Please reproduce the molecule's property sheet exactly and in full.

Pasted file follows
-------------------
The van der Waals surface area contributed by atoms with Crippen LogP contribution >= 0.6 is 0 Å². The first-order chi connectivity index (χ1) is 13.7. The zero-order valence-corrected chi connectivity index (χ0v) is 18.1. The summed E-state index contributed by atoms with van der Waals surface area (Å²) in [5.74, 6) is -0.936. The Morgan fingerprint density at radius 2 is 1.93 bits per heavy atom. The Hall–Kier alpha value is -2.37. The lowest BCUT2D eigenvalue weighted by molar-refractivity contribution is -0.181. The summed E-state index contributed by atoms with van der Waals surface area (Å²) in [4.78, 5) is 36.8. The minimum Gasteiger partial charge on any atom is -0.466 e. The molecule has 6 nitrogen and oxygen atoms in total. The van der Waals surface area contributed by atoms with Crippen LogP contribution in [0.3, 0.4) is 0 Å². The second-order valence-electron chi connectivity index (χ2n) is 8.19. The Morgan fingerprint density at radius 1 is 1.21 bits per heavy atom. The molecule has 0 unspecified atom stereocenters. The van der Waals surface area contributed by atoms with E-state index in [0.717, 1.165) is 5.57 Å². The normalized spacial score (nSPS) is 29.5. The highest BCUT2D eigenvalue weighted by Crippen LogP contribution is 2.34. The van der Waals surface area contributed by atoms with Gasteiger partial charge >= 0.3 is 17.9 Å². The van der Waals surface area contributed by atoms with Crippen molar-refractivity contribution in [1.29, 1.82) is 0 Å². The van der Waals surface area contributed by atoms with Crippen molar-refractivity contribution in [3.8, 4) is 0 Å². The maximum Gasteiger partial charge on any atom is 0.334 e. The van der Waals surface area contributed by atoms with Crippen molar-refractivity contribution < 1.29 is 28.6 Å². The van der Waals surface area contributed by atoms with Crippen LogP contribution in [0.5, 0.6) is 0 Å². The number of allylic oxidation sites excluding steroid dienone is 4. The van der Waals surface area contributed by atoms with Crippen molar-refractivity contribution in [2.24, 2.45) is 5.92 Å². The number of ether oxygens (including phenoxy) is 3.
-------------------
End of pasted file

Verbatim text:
The van der Waals surface area contributed by atoms with Crippen LogP contribution >= 0.6 is 0 Å². The first-order chi connectivity index (χ1) is 13.7. The zero-order valence-corrected chi connectivity index (χ0v) is 18.1. The summed E-state index contributed by atoms with van der Waals surface area (Å²) in [5.74, 6) is -0.936. The Morgan fingerprint density at radius 2 is 1.93 bits per heavy atom. The Hall–Kier alpha value is -2.37. The lowest BCUT2D eigenvalue weighted by molar-refractivity contribution is -0.181. The summed E-state index contributed by atoms with van der Waals surface area (Å²) in [4.78, 5) is 36.8. The minimum Gasteiger partial charge on any atom is -0.466 e. The molecule has 6 nitrogen and oxygen atoms in total. The van der Waals surface area contributed by atoms with Crippen LogP contribution in [0.3, 0.4) is 0 Å². The second-order valence-electron chi connectivity index (χ2n) is 8.19. The Morgan fingerprint density at radius 1 is 1.21 bits per heavy atom. The molecule has 0 unspecified atom stereocenters. The van der Waals surface area contributed by atoms with E-state index in [0.717, 1.165) is 5.57 Å². The normalized spacial score (nSPS) is 29.5. The highest BCUT2D eigenvalue weighted by Crippen LogP contribution is 2.34. The van der Waals surface area contributed by atoms with Gasteiger partial charge >= 0.3 is 17.9 Å². The van der Waals surface area contributed by atoms with Crippen molar-refractivity contribution in [1.29, 1.82) is 0 Å². The van der Waals surface area contributed by atoms with Crippen molar-refractivity contribution in [3.8, 4) is 0 Å². The maximum Gasteiger partial charge on any atom is 0.334 e. The van der Waals surface area contributed by atoms with Crippen molar-refractivity contribution < 1.29 is 28.6 Å². The van der Waals surface area contributed by atoms with Crippen LogP contribution in [0.5, 0.6) is 0 Å². The number of allylic oxidation sites excluding steroid dienone is 4. The van der Waals surface area contributed by atoms with Crippen molar-refractivity contribution in [2.24, 2.45) is 5.92 Å². The number of ether oxygens (including phenoxy) is 3.